For 10 years, Nevada has helped support former foster youth until they turn 21, providing monthly stipends for rent and living expenses, along with case managers and coaching in life skills. To receive this help, the young people have to agree before their 18th birthdays to remain a “ward” of the juvenile court and to perform on a plan to study, work and find stable housing.
Under “extended foster care” in Nevada, youth cannot return to the supportive program if they’ve been kicked off for letting grades slip or losing a job. Young people can even become ineligible for performing too well — if a judge decided they’ve met the goals on their case plan ahead of schedule.
Now a group of youth services professionals and advocates are coming up with alternatives. In a report released in September, they propose two new pathways for Nevada that could save money for taxpayers and provide enhanced support to a vulnerable population facing unprecedented challenges during the coronavirus pandemic. The new proposals headed to the state Legislature would tap into federal funds that could grow the state’s investment in these foster youth and loosen rules to help more of them access the support they need.
“Most youth not in the system do not leave their biological home until 26, 27, 28, 29,” said Dashun Jackson, a former foster youth who is now the director of children’s safety and welfare policy at the Nevada nonprofit Children’s Advocacy Alliance. Jackson and dozens of others have been working for years to improve the state’s extended foster care program, serving those ages 18, 19 and 20. “This expectation for youth to be successful without the necessary support is not realistic.”
Since 2008, the federal government has offered to help states cover the cost of serving this population through local extended foster care programs. To draw on the federal dollars, states must require participants to attend school or work, or show the court they are unable or working toward an education or employment goal. States must also allow former foster youth to fail the standard, and reapply until they turn 21 — an acknowledgement of the depth of their struggles as well as all the obstacles they face in achieving independent lives.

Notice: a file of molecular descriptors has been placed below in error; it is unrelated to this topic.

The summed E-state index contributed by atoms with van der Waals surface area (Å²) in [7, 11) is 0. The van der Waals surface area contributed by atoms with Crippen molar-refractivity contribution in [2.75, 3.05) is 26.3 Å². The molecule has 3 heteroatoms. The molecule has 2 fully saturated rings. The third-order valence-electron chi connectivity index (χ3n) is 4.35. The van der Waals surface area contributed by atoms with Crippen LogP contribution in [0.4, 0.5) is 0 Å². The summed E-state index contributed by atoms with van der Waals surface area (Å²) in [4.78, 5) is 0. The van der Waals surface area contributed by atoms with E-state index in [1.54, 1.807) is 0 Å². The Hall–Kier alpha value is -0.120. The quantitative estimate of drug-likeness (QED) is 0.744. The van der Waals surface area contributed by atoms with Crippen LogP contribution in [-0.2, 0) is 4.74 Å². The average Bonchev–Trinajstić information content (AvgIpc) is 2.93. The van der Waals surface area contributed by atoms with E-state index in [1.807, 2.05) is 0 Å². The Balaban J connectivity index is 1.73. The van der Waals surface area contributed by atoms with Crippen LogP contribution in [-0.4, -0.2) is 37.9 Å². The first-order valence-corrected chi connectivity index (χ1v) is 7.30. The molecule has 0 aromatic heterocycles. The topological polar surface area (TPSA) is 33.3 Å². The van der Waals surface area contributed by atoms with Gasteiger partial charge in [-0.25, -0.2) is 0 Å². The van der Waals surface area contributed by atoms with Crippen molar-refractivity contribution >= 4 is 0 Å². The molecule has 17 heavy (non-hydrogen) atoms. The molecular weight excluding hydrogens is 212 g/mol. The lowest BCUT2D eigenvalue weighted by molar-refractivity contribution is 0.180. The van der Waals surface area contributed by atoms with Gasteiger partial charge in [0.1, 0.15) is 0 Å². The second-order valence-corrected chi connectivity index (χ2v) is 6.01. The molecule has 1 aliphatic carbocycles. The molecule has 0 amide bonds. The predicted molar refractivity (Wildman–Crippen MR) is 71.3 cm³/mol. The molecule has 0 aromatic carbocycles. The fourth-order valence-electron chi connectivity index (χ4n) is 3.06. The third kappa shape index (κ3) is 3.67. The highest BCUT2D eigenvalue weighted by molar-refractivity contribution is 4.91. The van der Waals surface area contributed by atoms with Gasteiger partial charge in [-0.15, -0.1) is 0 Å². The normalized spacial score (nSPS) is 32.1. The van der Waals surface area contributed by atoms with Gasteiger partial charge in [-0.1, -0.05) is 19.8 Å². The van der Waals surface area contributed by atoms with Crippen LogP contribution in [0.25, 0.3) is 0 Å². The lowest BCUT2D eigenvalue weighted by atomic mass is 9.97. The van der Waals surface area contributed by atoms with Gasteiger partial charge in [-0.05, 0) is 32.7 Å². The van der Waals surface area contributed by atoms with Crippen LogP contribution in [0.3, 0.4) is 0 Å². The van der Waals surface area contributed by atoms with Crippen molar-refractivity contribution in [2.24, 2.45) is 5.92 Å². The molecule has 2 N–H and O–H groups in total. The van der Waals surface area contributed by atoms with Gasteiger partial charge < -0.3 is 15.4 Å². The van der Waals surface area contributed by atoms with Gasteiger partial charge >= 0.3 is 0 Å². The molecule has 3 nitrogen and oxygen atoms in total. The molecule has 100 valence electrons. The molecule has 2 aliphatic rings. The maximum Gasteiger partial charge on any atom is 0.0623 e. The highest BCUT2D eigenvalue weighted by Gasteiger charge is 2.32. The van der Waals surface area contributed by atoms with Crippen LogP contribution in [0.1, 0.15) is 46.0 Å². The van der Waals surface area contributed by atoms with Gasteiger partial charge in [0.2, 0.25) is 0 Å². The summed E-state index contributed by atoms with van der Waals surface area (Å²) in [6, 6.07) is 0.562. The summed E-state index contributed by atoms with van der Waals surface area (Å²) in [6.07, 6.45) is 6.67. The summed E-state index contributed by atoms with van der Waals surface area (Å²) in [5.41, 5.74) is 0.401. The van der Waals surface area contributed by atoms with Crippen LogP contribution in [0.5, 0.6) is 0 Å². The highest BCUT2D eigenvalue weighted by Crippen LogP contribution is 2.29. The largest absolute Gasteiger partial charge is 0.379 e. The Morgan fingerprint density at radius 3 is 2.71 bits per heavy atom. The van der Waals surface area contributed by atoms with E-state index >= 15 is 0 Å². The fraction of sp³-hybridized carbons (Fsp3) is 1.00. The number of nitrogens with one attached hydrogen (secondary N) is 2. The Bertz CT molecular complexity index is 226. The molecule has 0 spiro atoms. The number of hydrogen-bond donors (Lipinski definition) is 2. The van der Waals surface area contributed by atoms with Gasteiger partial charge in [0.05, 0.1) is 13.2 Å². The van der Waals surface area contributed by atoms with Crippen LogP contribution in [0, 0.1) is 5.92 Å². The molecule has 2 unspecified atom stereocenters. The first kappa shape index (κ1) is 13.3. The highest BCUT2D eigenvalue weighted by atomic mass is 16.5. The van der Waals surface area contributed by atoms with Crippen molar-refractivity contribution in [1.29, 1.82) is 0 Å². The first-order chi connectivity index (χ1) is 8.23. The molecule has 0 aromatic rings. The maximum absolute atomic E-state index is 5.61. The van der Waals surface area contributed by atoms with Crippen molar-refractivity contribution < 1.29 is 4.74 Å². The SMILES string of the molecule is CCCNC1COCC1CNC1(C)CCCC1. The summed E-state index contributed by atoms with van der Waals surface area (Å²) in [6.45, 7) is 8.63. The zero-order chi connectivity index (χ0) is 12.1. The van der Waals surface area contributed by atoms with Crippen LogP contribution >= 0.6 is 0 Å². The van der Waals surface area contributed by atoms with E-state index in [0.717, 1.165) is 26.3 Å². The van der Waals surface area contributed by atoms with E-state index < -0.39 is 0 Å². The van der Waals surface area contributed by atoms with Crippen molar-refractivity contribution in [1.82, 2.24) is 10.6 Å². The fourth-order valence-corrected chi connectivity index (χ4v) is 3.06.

Now, after a decade of footing the bill to serve roughly 300 older foster youth each year, the Nevada Legislature is evaluating whether tapping into that federal funding could allow them to support more young people through those shaky early-adult years.
Every state but Oklahoma offers some sort of extended foster care package for young people ages 18 through 20. As of 2019, 29 states offered programs that meet federal standards and were eligible for matching funds. The working group studying the issue in Nevada has found the taxpayers could save as much as $3 million in the first three years if the state received federal funds.
Under Nevada’s current program, youth are only eligible to opt in when they turn 18 in foster care, and they can’t reenter once they leave or are kicked out for failure to comply with requirements. The federal version of extended foster care, in contrast, allows young adults to opt in or reenter once they’ve left the program, anytime before their 21st birthday, if they are meeting the education and employment rules or they’ve been exempted.
A recent report from the working group convened by the state Legislature proposed two paths forward to save Nevada money and continue serving the population with an influx of federal funds and potentially less-restrictive rules. Under one scenario, the state would create a program alongside its current one; under the other it would replace it entirely with a program following the more lenient federal standards. Both would save the state similar amounts.
Kate Cantrell, a regional director for the children’s services provider Youth Villages, said whatever changes Nevada makes, it has to amount to more than just a cost savings; it must improve services that hundreds of young people have come to trust and rely on.
Some members of the working group have also stated that whether or not the state teams up with the feds it should allow youth the opportunity to enroll anytime after turning 18 and reenter after leaving.
The Legislature, which just opened its 2021 session this week, is expected to take up this issue though a bill has not yet been introduced.
Advocates for Nevada foster youth want any savings created by tapping into federal funds to be reinvested in existing services like rental assistance and workforce training. Ultimately, they say, those savings could be used to expand the age eligibility and help former foster youth 21 years and older.
Cantrell, who recently helped launch the LifeSet program for teens and young adults in Clark County, pointed to research from the University of Chicago’s Chapin Hall that found youth who stayed in foster care beyond age 18 were twice as likely to finish a year of college. For each additional year, their average annual income rose by nearly $1,000.
Cantrell wants more Nevada young people to have such success.
“The potential for return on investment at a societal level is huge,” she said.